ISC Macbeth Workbook Answers : Act 5 Scene 3

Welcome to our blog post ISC Macbeth Workbook Answers : Act 5, Scene 3 of William Shakespeare’s timeless masterpiece, “Macbeth.” As dedicated learners and educators, we recognize the importance of unraveling the nuances of Shakespearean literature, which is why we’ve curated this comprehensive guide specifically tailored to the ISC curriculum.

Within this blog, we’ll explore Act 5, Scene 3, utilizing the meticulously crafted workbook provided by Morning Star publishers. Our objective is to not only present multiple-choice questions (MCQs) and detailed answers but also to foster a deeper comprehension of the play’s themes, characters, and linguistic complexities.

While our responses are structured based on the workbook, we encourage students to use this resource as a springboard for their own exploration. Shakespeare’s works offer rich layers of interpretation, inviting individual analysis. Therefore, feel empowered to adapt and personalize our insights to suit your unique learning style and needs.

Whether you’re striving for academic excellence or simply eager to unravel the depths of “Macbeth,” join us on this enlightening journey through Act 5, Scene 3. Let’s embark on an adventure where Shakespeare’s words transcend time, captivating minds across generations.

Table of Contents

Workbook Summary :

Frustration of Macbeth : The scene takes place in a room in the castle of Macbeth. He is sick at heart, frustrated and desperate. The scene opens with the soliloquy of Macbeth. Reports of large-scale desertion from his army have come to him. He I comes to know of the advance of the English army. He is sure that he cannot be defeated because of the witches predictions :

(a) Fear not, Macbeth, no man that’s born of woman
Shall e’er have power upon thee.’
(b) Till Birnam Wood remove to Dunsinane,
I cannot taint with fear.

When he comes to know that his men are deserting his camp, Macbeth declares that he does not care if his nobles leave him and join the English camp. Such unfaithful men are free to go over to the side of the ease-loving Englishmen who follow the teachings of the ancient Greek philosopher, Epicure, believing only in enjoying life. Macbeth is determined to fight. He will never tremble with fear or sag with doubt.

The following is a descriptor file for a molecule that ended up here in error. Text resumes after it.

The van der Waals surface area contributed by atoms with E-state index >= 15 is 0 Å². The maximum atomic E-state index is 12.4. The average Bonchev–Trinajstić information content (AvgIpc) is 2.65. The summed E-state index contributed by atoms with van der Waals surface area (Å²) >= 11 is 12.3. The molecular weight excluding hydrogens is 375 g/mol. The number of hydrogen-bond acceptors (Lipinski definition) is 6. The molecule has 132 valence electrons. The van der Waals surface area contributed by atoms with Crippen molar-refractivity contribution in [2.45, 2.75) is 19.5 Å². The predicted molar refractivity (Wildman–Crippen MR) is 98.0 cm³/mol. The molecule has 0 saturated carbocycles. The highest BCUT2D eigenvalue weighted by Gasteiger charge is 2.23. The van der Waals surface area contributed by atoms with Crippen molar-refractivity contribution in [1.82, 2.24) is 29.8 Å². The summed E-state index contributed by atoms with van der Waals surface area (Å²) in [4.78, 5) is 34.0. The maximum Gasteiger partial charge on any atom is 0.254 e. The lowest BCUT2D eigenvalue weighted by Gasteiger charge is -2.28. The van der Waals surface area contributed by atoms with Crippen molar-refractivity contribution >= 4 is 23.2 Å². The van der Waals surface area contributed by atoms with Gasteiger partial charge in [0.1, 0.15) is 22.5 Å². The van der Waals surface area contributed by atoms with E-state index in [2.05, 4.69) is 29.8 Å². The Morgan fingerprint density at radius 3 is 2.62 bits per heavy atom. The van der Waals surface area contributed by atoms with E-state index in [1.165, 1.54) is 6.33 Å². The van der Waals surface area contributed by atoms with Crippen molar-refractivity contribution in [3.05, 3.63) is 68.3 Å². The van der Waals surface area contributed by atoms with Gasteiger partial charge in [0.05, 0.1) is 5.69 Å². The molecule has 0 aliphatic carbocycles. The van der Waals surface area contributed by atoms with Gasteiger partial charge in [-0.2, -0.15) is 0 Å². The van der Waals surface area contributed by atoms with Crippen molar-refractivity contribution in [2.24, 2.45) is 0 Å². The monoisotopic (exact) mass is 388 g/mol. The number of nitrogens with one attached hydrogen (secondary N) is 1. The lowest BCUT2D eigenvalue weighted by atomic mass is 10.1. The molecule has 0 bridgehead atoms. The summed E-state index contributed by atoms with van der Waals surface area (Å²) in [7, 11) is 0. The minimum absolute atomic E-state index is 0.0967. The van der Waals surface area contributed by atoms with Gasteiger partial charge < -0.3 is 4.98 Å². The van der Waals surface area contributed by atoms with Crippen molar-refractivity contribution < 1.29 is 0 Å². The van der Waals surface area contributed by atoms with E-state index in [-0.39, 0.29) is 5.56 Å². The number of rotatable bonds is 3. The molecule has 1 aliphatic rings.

Macbeth’s Sufferings : A servant informs him that ten thousand English soldiers are marching towards his castle. Macbeth calls him a coward, and orders him to go away from his presence. He calls for his trusted attendant, Seyton, and in his soliloquy during the interval reveals his suffering. He is sure that the trial will either establish him as the King or remove him from his throne. He has already lived long enough. He is now in the autumn of his life with despair and decay.
Speaking of his old age, he says that in his old age, he does not expect to have all such advantages as honour, love, obedience, a number of friends to bring comfort to him. All he can look forward to are curses. At the end of his soliloquy Macbeth commands Seyton to bring him his armour. Then he orders him to scout the countryside and to hang all who talk of fear or desertion.

Physician’s Visit : When the doctor comes, Macbeth asks him about the latest condition of his wife. The doctor replies that her disease is mental. He then wants to know if the doctor can prescribe medicines that would relieve a person of the mental disease by making a patient forget his troubles.
To Macbeth’s request to cure Lady Macbeth, the doctor says, “Therein the patient must minister to himself”. Macbeth shouts, “Throw physic [medicine] to the dogs”. He then wishes that the doctor could cure Scotland’s illness. The physician remarks to himself that if only he could escape from Dunsinane, he would never return for any fee :
Were I from Dunsinane away and clear,
Profit again should hardly draw me here.

isc macbeth workbook answer

Workbook MCQs :

1. Why does Macbeth say that he need not fear Malcolm?
(a) No one born of woman can harm him
(b) No one born of woman can reach him
(c) No one can make the forest
(d) None of the above.

Answer :- (a) No one born of woman can harm him 

2. What is meant by Macbeth when he refers to ‘epicures’?
(a) Followers of Macduff
(b) Brave soldiers
(c) Pleasure seekers
(d) Trustworthy soldiers.

Answer :- (c) Pleasure seekers 

3. Which of the following is NOT one of the blessings of old ages, as described by
Macbeth?
(a) Honour
(b) Loyalty of friend
(c) Love
(d) All of the above.

Answer :- (d) All of the above 

4, What does Macbeth say that he can look forward to have in his old age?
(a) Peaceful life
(b) Rebellion
(c) Curses
(d) None of the above.

Answer :- (c) Curses 

5. According to the doctor, how can the patient be cured?
(a) The patient should cure himself
(b) The patient should meditate on his illness
(c) The patient should give up his evil ways
(d) None of the above.

Answer :- For Full Answers Get The Workbook Answers PDF – View )

6. In what state of mind is Macbeth in this scene?
(a) Dejected and defeated
(b) Brave and confident
(c) Mixture of self-confidence
(d) None of the above.

Answer :- For Full Answers Get The Workbook Answers PDF – View )

7. What does the imagery of ‘the sere, the yellow leaf indicate about Macbeth’s life?
(a) A life of despair and decay
(b) A life full of diseases
(c) A life of confusion
(d) None of the above.

Answer :- For Full Answers Get The Workbook Answers PDF – View )

Complete The Sentences :

1 Macbeth tells the messenger, ‘Bring me no more reports’ because he is feeling uneasy and at the same time secure due to the prophecy of the witches.

2. The weariness of Macbeth is expressed through the disease imagery because For Full Answers Get The Workbook Answers PDF – View )

30th May 2024
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30th May 2024
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